In Kentucky, the country's third-largest coal-producing state, voters this fall will pick between Democratic Attorney General Jack Conway and surprise Republican gubernatorial primary winner Matt Bevin. Conway is part of a legal challenge to the Environmental Protection Agency's proposed Clean Power Plan, which, in the pursuit of reducing the carbon dioxide emissions driving climate change, would impose new restrictions on emissions from coal-fired power plants. The challenge was recently dismissed by a federal court, which said it does not hear challenges to rules that are still in draft form. Conway pledged to move forward with a new legal challenge once the rule is finalized, which is scheduled to happen this summer (though with large-scale rules, rules often run behind schedule).
Conway suggested that, as governor, he would not implement a plan for Kentucky—a step that Senate Majority Leader Mitch McConnell has urged all governors to take. In policy terms, bucking the plan would not only separate Conway from national Democrats, but also from his Democratic would-be predecessor, outgoing Kentucky Gov. Steve Beshear, who has been critical of the proposed standards but also is working to comply with them.
"Jack's work as the only Democratic attorney general to sue President Obama's administration to stop the new EPA coal rules is a clear example of how he always puts Kentucky values first, even if that means breaking with the national party," Conway spokesman Daniel Kemp said.
In West Virginia, where annual coal production trails only Wyoming, the Democrats' pick for governor is Jim Justice, a wealthy businessman who has a long history of owning and operating coal mines throughout the region. Justice told National Journal that he opposes the EPA plan: "The EPA overreach must come to an end. It is not fair to keep changing the rules for our hardworking coal miners. As governor, I would join the bipartisan opposition to these rules and work tirelessly to get our miners back to work by finding alternative uses for coal and diversifying our economy."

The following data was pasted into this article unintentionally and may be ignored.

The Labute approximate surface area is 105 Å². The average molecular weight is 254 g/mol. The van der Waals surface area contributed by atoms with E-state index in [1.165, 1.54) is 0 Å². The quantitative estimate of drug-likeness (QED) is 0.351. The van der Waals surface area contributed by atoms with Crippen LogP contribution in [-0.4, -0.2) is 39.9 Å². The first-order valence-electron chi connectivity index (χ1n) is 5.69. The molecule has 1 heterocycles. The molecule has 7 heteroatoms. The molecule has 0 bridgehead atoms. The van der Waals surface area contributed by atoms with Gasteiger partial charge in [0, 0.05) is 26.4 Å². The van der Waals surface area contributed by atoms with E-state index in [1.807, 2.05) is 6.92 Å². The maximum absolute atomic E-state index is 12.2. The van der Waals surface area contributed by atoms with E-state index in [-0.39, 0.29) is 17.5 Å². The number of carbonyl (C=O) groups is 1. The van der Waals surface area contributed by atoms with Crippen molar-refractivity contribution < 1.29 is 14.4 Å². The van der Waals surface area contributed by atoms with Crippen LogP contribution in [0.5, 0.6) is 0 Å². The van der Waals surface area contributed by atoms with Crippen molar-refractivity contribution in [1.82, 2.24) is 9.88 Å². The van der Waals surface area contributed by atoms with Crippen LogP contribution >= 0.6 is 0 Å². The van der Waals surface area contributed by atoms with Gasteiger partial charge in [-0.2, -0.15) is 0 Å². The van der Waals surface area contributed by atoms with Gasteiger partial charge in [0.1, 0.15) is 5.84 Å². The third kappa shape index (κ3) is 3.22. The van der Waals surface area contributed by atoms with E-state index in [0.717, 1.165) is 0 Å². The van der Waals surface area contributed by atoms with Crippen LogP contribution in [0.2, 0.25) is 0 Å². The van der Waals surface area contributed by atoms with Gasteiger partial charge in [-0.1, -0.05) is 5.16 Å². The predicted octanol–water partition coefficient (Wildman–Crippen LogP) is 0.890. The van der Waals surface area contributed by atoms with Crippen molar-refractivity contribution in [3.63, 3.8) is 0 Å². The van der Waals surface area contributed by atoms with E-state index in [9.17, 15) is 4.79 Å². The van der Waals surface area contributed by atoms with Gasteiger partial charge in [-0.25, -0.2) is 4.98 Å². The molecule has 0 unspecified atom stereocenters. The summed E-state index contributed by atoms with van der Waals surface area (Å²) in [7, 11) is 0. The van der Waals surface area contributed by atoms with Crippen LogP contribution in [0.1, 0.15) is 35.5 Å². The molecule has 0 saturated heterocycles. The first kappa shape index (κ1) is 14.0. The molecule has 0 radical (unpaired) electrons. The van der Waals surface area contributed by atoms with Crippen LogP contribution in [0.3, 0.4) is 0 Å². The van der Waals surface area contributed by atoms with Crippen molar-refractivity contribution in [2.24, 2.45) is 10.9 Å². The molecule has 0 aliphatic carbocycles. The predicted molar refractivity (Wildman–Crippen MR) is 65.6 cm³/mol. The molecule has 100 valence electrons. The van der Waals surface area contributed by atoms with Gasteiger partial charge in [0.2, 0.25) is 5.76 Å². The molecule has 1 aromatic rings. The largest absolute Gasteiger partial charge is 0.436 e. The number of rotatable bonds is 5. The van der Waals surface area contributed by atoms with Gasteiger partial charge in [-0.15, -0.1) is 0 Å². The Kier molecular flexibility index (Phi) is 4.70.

Justice cuts an atypical profile for a Democrat. He owns a handful of coal mine operations in West Virginia, and his biggest liability is likely to be a business record so long in the coal industry that it will be picked apart by his opponents. Though Justice is running as a Democrat, he hopes to inoculate himself from traditional partisan attacks by focusing on his individual merits, absent strong attachments to either party. Justice previously identified as a Republican.
All the same, West Virginia State Sen. Bill Cole, who appears to be the likely Republican nominee in the gubernatorial race, already is including coal as a central pillar of his candidacy.
But while Conway and Justice attempt to burnish their pro-coal credentials, it appears that Democratic 2016 presidential front-runner Hillary Clinton will continue advocating Obama's climate and energy policies. In a December speech to the League of Conservation Voters, Clinton said the carbon emissions regulations "must be protected at all costs" and described President Obama's actions to combat climate change as "just the beginning of what is needed."